The algebraic operators (union, intersection, difference, symmetric difference) can all be implemented using the similarlynamed Array Algorithms that ``understand'' how to treat arrays as sets. For example, consider the union operator, operator():
Array_set<T> operator(const Array_set<T>& s)const{ check(); if(b==s.b) return *this; Array_set<T> result; result.b.reserve(n+s.n); result.n = set_union(&b[0],&b[n],&(s.b[0]), &(s.b[s.n]),&(result.b[0]))  &(result.b[0]); return result; }
After checking the invariant, we make sure that this is not an attempt to take the union of s with itself (by comparing Block identities, not Block contents). Since the union of two sets potentially contains all the elements of both sets (this happens when the sets are disjoint), we create an Array_set called result and reserve for the worst case.
set_union(), described in set_union(C++), transfers the algebraic union of the two input arrays into result.b. As with many other Array Algorithms, the pointer identifying the end of the output array is implicit; set_union() simply assumes that the output array has enough cells to hold the result (an assumption justified by our initial reservation). set_union() returns a pointer just beyond the end of the result array, allowing us to compute the number of elements in the union by subtracting a pointer to the first cell.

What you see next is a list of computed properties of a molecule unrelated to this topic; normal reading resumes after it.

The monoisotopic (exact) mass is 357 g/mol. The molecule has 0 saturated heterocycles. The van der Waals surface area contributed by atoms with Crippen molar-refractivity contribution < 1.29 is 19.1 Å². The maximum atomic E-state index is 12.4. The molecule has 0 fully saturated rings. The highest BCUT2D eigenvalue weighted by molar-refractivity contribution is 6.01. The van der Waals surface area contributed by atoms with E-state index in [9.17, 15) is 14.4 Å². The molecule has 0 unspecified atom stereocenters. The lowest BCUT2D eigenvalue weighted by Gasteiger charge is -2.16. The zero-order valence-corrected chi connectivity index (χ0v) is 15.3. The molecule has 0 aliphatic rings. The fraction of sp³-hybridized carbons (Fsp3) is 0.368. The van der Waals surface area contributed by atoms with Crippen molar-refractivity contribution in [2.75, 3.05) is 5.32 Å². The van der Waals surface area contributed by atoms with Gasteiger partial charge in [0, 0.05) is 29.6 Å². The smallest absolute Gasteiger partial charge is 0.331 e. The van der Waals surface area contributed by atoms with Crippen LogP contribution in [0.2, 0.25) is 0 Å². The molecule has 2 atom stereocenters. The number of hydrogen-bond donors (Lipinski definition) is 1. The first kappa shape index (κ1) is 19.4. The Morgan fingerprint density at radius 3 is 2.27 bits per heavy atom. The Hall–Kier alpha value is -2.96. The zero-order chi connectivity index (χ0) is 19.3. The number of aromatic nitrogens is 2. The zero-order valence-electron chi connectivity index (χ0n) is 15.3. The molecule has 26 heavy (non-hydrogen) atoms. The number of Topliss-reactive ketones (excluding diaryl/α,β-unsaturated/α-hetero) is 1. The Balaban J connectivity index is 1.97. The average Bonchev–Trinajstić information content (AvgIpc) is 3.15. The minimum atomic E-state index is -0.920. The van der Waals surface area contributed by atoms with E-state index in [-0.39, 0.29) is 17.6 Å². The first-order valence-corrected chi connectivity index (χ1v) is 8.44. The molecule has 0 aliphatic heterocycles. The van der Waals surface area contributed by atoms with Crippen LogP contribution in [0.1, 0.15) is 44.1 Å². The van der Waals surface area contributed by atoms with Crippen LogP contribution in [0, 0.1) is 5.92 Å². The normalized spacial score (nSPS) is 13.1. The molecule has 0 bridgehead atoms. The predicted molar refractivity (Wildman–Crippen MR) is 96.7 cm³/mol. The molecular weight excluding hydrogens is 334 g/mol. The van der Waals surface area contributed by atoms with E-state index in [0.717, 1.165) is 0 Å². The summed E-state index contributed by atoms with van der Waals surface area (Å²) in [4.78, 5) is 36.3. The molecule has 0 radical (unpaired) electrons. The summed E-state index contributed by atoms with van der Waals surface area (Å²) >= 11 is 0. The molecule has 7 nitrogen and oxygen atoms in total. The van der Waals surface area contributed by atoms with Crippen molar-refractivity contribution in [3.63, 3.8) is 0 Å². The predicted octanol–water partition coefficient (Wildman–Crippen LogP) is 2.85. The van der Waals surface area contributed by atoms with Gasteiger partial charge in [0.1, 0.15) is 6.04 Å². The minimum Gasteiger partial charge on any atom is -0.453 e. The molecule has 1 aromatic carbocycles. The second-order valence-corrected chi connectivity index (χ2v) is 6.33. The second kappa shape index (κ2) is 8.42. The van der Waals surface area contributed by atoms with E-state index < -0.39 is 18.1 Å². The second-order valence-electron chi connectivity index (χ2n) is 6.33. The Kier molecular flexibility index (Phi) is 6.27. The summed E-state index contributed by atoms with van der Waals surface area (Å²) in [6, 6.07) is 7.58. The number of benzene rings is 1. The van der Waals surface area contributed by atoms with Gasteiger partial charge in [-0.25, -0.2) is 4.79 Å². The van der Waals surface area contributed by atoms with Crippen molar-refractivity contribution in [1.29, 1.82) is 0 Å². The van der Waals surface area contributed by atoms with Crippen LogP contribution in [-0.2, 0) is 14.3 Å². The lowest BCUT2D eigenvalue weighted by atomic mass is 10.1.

Defining a local Array_set and returning its value as we have done here is not very efficient because it requires two copies: (1) moving the elements of the union into the output array and (2) invoking Block(Block&) to copy the output Block back into the stack frame of the caller. There are techniques to avoid the second copy that are not specific to Blocks and are therefore not discussed in this tutorial.